Some Sweet Success……..HONEY !!!!!

honey bee home

With every… idea,…. adventure,… relationship, there is risk.

101 questions that we ask ourselves,  as we count the cost of

going somewhere ,…doing something ,……anything really,

yet to live, (really live) ,we must try. Push beyond the what if’s,

and try.

The-Sower

I’ve heard it said, when we get to Heaven, and our score card is read,

let the record show our wins, let it show our losses,….BUT…..

Don’t let it show we didn’t try !!!!

I have wondered about producing honey form decades, but for one reason

or another never tried. Somehow felt it was too risky, too dangerous, too expensive,

I was too inexperienced…….I had a list of excuses, but the curiosity and interest

always remained with me.       photo-366

A couple of years ago while working on a painting job,…..IN TOWN !!!…….I realized

in their backyard was a bee hive. As I visited with them about what they were doing,

and their progress, I realized………I could do this!  It was a couple of years later but

we finally did invest in two bee hives. ( That story is found in the June 21st post ).

It takes the bee colony an entire year to establish their hive but in the 2nd year, you may

harvest some honey!

We have done just that and here is our story.

On Saturday September 27th, my son David and I made ready.

We got our smoker going…..smoker

Lined up our hive tool………hive tool

 

got a gentle brush and

brought a large plastic container with a lid and set out to the woods edge

where we have our hives set.photo-385 image-9

image-11

 

Once set up we gave the first hive a couple of puffs of wood smoke to settle the bees down.

The bees have worked really hard to create the honey they have and they aren’t too

happy to share it with you ………………..so smoke causes them to hide and be a lot less

agressive.image-3

The 1st hive had not done as well as I had hoped, there was very little work done

in the harvest box, and even in the second box the comb had been built out but

had not been filled or capped with honey…….image-1

no harvest here, in fact the colony was smaller than expected too.

We may need to help them this winter by feeding them sugar water.

The second hive was a lot more active, a lot more bees………….

We  also gave them some calming smoke and opened up that hive.

image-4 in this we hive we found what we were hoping for,

frames with cured capped honey!

HiveTool5          image-8

We removed 5 frames that were ready for harvest, again the bees were not too

interested in sharing, so we via., smoke and soft brush, removed all of them,

and placed the frames in a sealed plastic container.  image-5

We then carried it 100 yds. away from the hive to process it.

image 2

At this point we set up the honey extractor, which uses centrifical force to spin

the honey from the comb. However, first one must “un- cap” the sealed little combs.

photo-391  photo-394  photo-390

A long sharp knife works well, like in fileting , you don’t want to dig, but just float that

blade just behind the thin layer of wax cap. Also used was this special comb rake,

cap comb  which works good opening honey cells the knife can’t get to.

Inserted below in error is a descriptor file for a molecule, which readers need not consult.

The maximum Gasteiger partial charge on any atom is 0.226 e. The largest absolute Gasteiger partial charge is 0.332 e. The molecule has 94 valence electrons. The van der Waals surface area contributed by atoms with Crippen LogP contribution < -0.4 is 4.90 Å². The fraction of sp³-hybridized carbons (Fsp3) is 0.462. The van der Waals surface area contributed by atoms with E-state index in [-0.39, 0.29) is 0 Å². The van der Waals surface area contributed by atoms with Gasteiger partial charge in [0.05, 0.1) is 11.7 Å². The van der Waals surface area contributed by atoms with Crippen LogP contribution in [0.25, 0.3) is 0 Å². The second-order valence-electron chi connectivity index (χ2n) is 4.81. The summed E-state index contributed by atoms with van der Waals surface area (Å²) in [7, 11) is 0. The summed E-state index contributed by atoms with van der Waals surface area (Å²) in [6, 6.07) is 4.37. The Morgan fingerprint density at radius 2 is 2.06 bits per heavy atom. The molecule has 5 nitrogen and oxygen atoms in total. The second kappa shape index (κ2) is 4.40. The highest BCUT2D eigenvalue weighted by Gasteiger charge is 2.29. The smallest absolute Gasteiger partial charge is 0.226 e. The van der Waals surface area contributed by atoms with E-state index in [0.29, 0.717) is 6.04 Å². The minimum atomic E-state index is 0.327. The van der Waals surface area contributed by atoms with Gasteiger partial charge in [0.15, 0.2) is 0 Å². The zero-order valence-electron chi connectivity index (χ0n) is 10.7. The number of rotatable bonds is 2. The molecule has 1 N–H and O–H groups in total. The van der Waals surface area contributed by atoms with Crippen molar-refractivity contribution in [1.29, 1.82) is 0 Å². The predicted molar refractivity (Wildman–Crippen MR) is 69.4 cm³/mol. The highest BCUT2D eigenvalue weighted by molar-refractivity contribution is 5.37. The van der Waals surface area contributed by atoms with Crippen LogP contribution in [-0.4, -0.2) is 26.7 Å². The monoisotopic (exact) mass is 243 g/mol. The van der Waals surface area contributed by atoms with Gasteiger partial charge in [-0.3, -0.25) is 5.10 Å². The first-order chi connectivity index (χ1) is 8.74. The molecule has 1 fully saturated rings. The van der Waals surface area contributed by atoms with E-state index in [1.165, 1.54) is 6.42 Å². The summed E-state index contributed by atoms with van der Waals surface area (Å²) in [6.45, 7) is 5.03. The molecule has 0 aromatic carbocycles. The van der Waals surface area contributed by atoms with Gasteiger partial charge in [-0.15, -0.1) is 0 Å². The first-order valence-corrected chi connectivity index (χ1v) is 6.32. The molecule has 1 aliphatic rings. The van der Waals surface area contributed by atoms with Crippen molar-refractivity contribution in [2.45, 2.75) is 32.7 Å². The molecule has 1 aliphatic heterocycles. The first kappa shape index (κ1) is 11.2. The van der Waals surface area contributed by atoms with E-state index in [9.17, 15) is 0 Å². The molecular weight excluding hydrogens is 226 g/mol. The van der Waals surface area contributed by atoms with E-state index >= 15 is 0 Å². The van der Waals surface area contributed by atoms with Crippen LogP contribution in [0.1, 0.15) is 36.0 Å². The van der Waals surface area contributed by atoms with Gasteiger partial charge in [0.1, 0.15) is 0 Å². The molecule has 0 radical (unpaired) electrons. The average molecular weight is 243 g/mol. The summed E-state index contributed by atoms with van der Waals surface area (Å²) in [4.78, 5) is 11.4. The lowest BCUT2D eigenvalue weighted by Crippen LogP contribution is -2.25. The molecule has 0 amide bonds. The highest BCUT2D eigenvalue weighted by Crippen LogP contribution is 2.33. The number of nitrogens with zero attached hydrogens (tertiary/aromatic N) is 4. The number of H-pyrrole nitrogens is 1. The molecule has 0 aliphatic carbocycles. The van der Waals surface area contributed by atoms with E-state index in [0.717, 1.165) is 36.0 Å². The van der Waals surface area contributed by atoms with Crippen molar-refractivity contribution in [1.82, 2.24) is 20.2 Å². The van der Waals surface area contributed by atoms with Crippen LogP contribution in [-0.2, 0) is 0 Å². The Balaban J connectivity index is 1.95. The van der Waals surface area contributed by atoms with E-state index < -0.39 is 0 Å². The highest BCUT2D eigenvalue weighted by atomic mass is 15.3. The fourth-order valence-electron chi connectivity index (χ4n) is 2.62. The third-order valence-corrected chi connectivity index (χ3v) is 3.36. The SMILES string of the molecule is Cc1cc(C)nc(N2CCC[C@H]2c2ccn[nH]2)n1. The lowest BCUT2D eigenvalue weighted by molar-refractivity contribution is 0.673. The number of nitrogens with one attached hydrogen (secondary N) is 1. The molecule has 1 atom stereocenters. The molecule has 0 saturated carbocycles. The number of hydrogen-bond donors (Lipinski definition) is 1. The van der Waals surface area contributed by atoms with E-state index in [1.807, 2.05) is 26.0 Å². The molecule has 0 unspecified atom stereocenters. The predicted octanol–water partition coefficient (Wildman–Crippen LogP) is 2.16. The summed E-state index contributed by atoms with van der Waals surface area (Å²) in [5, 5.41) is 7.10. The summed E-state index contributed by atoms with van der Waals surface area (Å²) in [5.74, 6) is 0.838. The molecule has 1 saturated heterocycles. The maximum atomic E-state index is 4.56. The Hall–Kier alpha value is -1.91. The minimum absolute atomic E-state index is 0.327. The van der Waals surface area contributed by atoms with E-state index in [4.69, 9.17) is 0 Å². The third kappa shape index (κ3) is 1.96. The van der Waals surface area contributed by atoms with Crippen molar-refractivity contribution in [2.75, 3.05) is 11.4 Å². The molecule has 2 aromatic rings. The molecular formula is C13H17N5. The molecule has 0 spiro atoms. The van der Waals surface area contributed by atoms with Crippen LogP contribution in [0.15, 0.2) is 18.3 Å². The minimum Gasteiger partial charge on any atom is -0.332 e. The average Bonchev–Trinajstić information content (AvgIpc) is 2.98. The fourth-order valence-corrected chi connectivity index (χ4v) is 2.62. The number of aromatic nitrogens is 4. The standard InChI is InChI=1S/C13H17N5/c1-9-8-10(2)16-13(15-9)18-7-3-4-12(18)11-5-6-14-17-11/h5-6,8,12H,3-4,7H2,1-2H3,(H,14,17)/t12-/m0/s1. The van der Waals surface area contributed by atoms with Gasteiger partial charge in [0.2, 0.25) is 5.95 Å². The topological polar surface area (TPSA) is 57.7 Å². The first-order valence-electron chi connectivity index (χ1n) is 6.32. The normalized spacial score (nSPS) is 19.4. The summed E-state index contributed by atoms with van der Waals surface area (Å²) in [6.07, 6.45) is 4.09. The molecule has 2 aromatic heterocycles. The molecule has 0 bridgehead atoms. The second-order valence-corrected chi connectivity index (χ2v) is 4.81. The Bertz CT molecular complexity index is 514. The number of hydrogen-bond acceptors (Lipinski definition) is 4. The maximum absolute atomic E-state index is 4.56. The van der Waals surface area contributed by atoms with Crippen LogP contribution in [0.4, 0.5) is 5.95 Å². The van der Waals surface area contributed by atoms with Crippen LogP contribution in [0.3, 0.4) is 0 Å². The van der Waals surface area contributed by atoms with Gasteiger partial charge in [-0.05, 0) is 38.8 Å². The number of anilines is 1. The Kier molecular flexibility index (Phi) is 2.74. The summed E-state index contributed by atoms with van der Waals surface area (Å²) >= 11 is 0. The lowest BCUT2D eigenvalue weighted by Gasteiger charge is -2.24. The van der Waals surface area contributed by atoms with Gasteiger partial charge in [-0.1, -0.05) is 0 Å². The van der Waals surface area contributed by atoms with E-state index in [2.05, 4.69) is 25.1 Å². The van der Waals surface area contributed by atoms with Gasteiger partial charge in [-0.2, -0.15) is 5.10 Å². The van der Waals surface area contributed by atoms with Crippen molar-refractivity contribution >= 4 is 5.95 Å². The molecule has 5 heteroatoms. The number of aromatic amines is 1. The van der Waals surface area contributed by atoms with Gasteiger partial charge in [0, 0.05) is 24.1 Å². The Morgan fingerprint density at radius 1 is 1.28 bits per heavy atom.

Once both sides were uncapped, we set the frame in the extractor at an angle.

photo-393  photo-392  then set the lid on and in this case

began to crank/spin it. ( There are models that are power with electric ). Then when

it felt like it was spinning easy, I’d turn the frame over and spin out the other side.

Much to my surprise, there was more golden liquid than I had imagined.

Soon we had to empty the extractor, straining the honey.

photo-382   photo-383..

I had read that this extraction process should be done in a closed room away from

the bees. I didn’t have such a room at this time so we had a small tent we were working

out of approx. 100 yds away.  photo-386  one after another these guys

began showing up to reclaim their treasure and hard work from this past year.

Soon the area where we were working was buzzing…….they were not in attack mode

but on a search and recover mission. Amazingly any drop or implement used was

cleaned up, by them until there was NO  honey wasted!

In the house now, once strained well, our honey was placed in pint jars.

Some we put a lid on and water bathed to seal, others we used parfin wax, and

created a seal.photo-384

 

The taste of our honey is different than what we been buying from the grocery

store. I’m not 100% sure I know why but there just seems to be so much

more flavor and what I am tasting reminds me of what honey tasted like

when I was a kid………50 years ago. ( I had forgotten until now )

Out of those 5 frames we harvested 1 and 1/2 gallons of honey.

Had we been able to harvest all 10 frames found in the box, we could expect

a possible 3 gallons or more.

David has taken the cap we cut from the frames, boiled that was/honey mixture

down and is making lip balm for this winter season.

I am blessed to have had this harvest and have learned so much.

The cry for local honey become stronger every year.

We are not selling any this year, but I have been inspired to keep going

and growing what we have. By next year I expect we will be providing local

honey to help meet that need.  If you are one of those folks interested,.. let us know

so we can put you on the list of those who’d like to have some. Then next year we

will send you a note when we have some.

honey     photo-380

 

Thanks for Reading,

God Bless/Shalom     🙂

 

 

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